Does winning the prize during the pandemic change your relationship with this book?

Usually, when I finish a book, the minute I put the last full stop is when my relationship with it is sort of over and out of the picture. But with this book it has been really different. 

Writing it was an exercise in research and imagination, trying to think what it would be like to be at the mercy of an illness that was sweeping across the globe towards you. The Black Death was a terrifying illness: it could kill a person in 24 hours and they had very little defense against it with not much knowledge. It killed a quarter of a million of the population.

Hamnet by Maggie O’Farrell
Hamnet by Maggie O’Farrell.

So living through this pandemic has brought me closer to my characters. It’s the only time actually that I’ve felt differently about a book after finishing it.

What kinds of conversations do you hope Hamnet sparks among readers when they talk to friends or discuss it in book clubs?

I find book clubs very frightening: the idea of people sitting with a glass of wine and ripping my book apart! 

Writing a book, you’ve got to let go of it and release it into the word. People will take from it what they take from it, and that’s part of the joy.

But I hope people will cherish their loved ones more, and think carefully about how frail the membrane between life and death is. We could lose them; so treasure the ones you love is what I’d want people to take from it.

What female writers would you urge people to read right now?

How long have you got? If you want to go back, I’d say George Eliot and the Brontes (Charlotte is my favourite). I also love Molly Keane – she’s a slightly overlooked Irish writer, but she wrote brilliantly about relationships.

These days, I love Elizabeth Strout (Oliver Kitteridge, My Name is Lucy Barton) and Orange Prize winner AM Homes (May We Be Forgiven, The End of Alice). 

There’s also a book recommended by American Marriage author Tayari Jones that I read and it’s really stuck with me: The Street by Anne Petry, which is about a single mother trying to survive in Harlem. 

And Mary Oliver if you’re in the mood for a bit of poetry. She’s brilliant at writing about connection and our need for the natural world, which I think is something we’ve all been feeling more recently.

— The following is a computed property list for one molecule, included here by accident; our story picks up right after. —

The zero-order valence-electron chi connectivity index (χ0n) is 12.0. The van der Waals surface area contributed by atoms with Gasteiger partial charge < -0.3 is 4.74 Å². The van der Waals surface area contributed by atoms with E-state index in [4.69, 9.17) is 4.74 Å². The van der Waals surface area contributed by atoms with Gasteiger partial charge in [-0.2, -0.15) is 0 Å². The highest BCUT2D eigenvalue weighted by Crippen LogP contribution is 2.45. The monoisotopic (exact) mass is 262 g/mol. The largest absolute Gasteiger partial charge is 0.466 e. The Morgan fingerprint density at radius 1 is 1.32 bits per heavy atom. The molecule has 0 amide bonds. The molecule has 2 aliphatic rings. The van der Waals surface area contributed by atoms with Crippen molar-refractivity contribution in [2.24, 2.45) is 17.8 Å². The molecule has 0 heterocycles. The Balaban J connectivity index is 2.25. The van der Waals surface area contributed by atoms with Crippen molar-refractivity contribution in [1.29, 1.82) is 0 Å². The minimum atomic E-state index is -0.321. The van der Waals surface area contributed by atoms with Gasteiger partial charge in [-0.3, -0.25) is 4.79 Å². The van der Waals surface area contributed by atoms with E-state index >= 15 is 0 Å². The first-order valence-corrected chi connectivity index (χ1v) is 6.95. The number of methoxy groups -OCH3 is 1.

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How have you found writing in lockdown? 

I’ve had three children to homeschool, so it’s been a challenge to find time and a bit of headspace. There was one day when my husband was doing the homeschooling and I was really trying to concentrate on writing but people kept coming in, the dog was sick on the carpet – it drove me bananas. I actually ended up hiding and working in my daughter’s Wendy house with my laptop. 

Did lockdown inspire you?

It’s too early to say… But one of the joys is that I’ve written a children’s book that’s coming out at the end of the year. Lockdown became very monotonous so it was a real joy to collaborate with someone else, for the first time, and getting these exquisite watercolour illustrations for the book in my email inbox. 

What would you like to see more of or see change in women’s literature?

The thing about it is, it’s just so unpredictable – and I love that. You never quite know what someone’s going to do. But certainly, we all need to respond to and consider the Black Lives Matter movement. We really need to make sure that we’re listening to each other, because we must hear other people’s narratives.

You can buy Hamnet by Maggie O’Farrell online from Waterstones.

To celebrate the Prize’s 25th anniversary, in November, readers will crown the ‘Winner of Winners’, chosen from the 25 winning novels since the Prize’s inception. You can cast your vote on the website.

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Images: Women’s Prize For Fiction